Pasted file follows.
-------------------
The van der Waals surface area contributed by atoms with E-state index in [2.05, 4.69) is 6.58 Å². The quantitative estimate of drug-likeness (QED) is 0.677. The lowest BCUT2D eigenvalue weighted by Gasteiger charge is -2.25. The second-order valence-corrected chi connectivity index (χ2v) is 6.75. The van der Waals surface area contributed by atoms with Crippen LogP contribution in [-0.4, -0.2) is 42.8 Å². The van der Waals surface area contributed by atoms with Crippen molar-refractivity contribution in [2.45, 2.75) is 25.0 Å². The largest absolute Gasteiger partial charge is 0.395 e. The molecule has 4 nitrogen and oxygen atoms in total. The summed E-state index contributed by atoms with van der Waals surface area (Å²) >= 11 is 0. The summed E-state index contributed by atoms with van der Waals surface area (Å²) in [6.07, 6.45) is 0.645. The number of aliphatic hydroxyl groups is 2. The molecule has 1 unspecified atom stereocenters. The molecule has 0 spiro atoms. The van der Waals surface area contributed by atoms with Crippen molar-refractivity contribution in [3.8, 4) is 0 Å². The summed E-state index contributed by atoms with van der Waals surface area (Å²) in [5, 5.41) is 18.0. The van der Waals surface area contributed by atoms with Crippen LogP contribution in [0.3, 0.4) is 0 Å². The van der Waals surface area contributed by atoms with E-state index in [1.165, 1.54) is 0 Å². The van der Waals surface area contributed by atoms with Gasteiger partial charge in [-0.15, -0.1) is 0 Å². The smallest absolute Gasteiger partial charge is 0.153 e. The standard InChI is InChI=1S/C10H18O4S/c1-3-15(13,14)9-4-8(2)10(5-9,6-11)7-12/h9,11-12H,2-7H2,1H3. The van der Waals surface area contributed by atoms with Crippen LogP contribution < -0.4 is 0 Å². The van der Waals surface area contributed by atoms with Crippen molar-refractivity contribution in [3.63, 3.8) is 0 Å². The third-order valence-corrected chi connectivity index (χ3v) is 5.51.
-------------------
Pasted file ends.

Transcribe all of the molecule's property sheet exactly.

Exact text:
The van der Waals surface area contributed by atoms with E-state index in [2.05, 4.69) is 6.58 Å². The quantitative estimate of drug-likeness (QED) is 0.677. The lowest BCUT2D eigenvalue weighted by Gasteiger charge is -2.25. The second-order valence-corrected chi connectivity index (χ2v) is 6.75. The van der Waals surface area contributed by atoms with Crippen LogP contribution in [-0.4, -0.2) is 42.8 Å². The van der Waals surface area contributed by atoms with Crippen molar-refractivity contribution in [2.45, 2.75) is 25.0 Å². The largest absolute Gasteiger partial charge is 0.395 e. The molecule has 4 nitrogen and oxygen atoms in total. The summed E-state index contributed by atoms with van der Waals surface area (Å²) >= 11 is 0. The summed E-state index contributed by atoms with van der Waals surface area (Å²) in [6.07, 6.45) is 0.645. The number of aliphatic hydroxyl groups is 2. The molecule has 1 unspecified atom stereocenters. The molecule has 0 spiro atoms. The van der Waals surface area contributed by atoms with Crippen molar-refractivity contribution in [3.8, 4) is 0 Å². The summed E-state index contributed by atoms with van der Waals surface area (Å²) in [5, 5.41) is 18.0. The van der Waals surface area contributed by atoms with Crippen LogP contribution in [0.3, 0.4) is 0 Å². The van der Waals surface area contributed by atoms with E-state index in [1.165, 1.54) is 0 Å². The van der Waals surface area contributed by atoms with Gasteiger partial charge in [-0.15, -0.1) is 0 Å². The smallest absolute Gasteiger partial charge is 0.153 e. The standard InChI is InChI=1S/C10H18O4S/c1-3-15(13,14)9-4-8(2)10(5-9,6-11)7-12/h9,11-12H,2-7H2,1H3. The van der Waals surface area contributed by atoms with Crippen LogP contribution < -0.4 is 0 Å². The van der Waals surface area contributed by atoms with Crippen molar-refractivity contribution in [3.63, 3.8) is 0 Å². The third-order valence-corrected chi connectivity index (χ3v) is 5.51.